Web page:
There is no identity of causes of action between the plaintiffs in the 1971 lawsuit and this one. No member of the present class even had a cause of action, either for injunctive relief or for damages, growing out of the conditions in Holmesburg in 1971, for no such class member was subjected to those conditions. A Pennsylvania judgment is not conclusive on matters which by reason of the nature of the case could not have been adjudicated. E.g., Folmar v. Elliot Coal Mining Co., 441 Pa. 592, 272 A.2d 910 (1971); Salay v. Braun, 427 Pa. 480, 235 A.2d 368 (1967); Maslo Mfg. Corp. v. Proctor Elec. Co., 376 Pa. 553, 103 A.2d 743, cert. denied, 348 U.S. 822, 75 S. Ct. 36, 99 L. Ed. 648 (1954). Indeed it could not have been anticipated in 1971 that the class members now before us would ever arrive in Holmesburg. Moreover there was no time at which notice could have been given to them so as to afford current class members an opportunity to assert the claims now claimed by the Philadelphia defendants to be barred. See Greenfield v. Villager Indus., Inc., 483 F.2d 824, 832 (3d Cir.1973); Restatement (Second) of Judgments § 42(1)(a) (1981). No steps were taken in the Common Pleas Court action to impose on any party in that action the responsibility for discharging fiduciary obligations to unknown potential future inmates. Thus there is no identity of persons or parties between the present class members and the named plaintiffs in the Common Pleas Court action. The Philadelphia defendants have not referred us to any Pennsylvania case suggesting that the Courts of the Commonwealth would apply claim preclusion, on the basis of a 1971 lawsuit, against non-parties, who could not have been notified of its pendency, so as to bar claims for injunctive relief and damages for events occurring over ten years.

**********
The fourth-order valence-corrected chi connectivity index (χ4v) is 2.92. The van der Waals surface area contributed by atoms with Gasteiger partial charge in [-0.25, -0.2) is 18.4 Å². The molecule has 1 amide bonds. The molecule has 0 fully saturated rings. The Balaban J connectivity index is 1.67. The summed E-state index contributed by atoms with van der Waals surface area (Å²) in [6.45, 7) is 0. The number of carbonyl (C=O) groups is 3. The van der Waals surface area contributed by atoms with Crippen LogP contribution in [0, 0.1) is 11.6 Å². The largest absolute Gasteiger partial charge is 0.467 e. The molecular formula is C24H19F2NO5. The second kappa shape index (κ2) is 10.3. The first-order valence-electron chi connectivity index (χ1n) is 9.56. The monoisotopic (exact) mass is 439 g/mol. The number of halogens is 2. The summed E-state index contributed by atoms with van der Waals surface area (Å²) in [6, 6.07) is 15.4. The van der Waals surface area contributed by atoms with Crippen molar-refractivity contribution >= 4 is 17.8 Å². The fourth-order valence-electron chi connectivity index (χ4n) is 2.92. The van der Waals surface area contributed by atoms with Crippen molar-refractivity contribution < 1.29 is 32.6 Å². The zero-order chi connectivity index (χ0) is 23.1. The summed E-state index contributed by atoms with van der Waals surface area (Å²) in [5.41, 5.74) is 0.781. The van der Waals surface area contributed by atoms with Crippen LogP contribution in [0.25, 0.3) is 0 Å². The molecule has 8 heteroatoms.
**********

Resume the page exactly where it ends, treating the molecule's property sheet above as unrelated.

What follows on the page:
The trial court erred, therefore, in holding that res judicata -- claim preclusion -- bars the instant action against the Philadelphia defendants.